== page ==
What’s Fueling Opposition to Iran’s New Oil Contracts?

By David Ramin Jalilvand, for Al-Monitor. Any opinions expressed are those of the author, and do not necessarily reflect the views of Iran Business News.

Iran’s current buyback scheme, which reduces the role of international partners to that of service providers, has been very unpopular among international oil companies. It has been a major factor in the reduction of investment in the Iranian energy sector.

Upon taking office in August 2013, President Hassan Rouhani vowed to amend the fiscal terms for cooperation with international partners. His efforts led to the November 2015 unveiling of the framework for a new oil contract scheme, the Iran Petroleum Contract (IPC), which aimed to attract investment and technology to Iran’s energy sector.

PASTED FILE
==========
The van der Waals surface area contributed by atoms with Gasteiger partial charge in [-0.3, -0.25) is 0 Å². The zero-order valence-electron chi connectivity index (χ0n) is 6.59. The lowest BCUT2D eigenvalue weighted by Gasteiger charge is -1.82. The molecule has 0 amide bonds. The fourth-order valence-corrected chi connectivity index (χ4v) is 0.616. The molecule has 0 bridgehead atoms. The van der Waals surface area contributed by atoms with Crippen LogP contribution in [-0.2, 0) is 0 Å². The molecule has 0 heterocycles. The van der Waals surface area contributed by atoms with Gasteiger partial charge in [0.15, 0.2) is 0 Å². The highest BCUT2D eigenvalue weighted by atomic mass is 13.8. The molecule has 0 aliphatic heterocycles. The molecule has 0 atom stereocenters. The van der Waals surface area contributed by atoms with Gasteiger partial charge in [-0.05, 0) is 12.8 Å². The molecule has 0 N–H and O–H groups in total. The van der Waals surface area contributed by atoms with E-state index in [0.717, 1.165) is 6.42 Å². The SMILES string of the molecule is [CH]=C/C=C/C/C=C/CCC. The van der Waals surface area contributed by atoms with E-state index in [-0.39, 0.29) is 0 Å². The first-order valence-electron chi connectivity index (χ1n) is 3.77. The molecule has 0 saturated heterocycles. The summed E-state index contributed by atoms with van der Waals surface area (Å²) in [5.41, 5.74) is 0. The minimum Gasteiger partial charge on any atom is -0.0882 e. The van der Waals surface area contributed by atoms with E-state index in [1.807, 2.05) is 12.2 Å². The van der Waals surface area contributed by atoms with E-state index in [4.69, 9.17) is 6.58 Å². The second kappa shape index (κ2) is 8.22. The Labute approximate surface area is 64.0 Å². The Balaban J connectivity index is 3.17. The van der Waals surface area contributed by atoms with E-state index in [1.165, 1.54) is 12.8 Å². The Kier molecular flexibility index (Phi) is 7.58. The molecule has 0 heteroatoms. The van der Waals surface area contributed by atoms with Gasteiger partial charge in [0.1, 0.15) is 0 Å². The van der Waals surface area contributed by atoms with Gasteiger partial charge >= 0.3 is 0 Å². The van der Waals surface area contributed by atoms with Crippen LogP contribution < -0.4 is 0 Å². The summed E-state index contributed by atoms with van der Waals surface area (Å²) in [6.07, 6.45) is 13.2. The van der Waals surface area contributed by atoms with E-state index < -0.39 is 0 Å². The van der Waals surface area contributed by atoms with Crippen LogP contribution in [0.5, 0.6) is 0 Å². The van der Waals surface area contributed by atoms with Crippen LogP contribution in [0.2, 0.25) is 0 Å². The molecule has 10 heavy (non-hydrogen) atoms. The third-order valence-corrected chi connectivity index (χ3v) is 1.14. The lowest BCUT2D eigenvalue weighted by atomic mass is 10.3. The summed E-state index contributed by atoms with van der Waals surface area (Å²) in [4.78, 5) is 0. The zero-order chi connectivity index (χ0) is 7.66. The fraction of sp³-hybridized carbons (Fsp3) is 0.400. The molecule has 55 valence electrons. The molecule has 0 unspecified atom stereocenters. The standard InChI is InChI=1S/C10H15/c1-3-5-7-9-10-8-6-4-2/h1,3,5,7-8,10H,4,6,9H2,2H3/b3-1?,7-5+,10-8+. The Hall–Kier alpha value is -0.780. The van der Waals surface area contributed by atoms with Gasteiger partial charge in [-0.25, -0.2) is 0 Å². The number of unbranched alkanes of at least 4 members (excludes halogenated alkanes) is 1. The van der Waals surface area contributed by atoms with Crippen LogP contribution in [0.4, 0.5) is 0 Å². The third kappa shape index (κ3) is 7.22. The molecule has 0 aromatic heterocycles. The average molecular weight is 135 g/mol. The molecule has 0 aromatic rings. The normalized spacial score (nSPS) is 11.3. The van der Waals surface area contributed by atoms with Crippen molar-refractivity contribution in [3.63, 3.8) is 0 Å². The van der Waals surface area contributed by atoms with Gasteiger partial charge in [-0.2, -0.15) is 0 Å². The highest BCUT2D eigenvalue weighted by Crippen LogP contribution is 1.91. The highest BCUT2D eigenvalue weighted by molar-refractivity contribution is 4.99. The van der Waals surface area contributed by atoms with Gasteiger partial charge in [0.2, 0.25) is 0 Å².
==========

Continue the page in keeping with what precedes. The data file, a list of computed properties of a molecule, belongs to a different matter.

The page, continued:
Making the case for a “win-win” solution, Petroleum Minister Bijan Zanganeh noted that the IPC was designed to meet Iran’s needs while being attractive to international partners.

In contrast to the buyback scheme, the IPC seeks to take into account the concerns of foreign companies. It allows for more flexible remuneration and longer engagements while international companies are also allowed to book oil reserves. At the same time, the IPC is intended to empower the Iranian energy industry as international investors are required to partner with an Iranian counterpart.

Against the backdrop of the IPC announcement and the Jan. 16 Implementation Day of the Joint Comprehensive Plan of Action, which led to the lifting and termination of several energy and financial sanctions, international energy companies have rushed to Tehran. Numerous memoranda of understanding have been signed, including by France’s Total, Germany’s Wintershall and Italy’s ENI.

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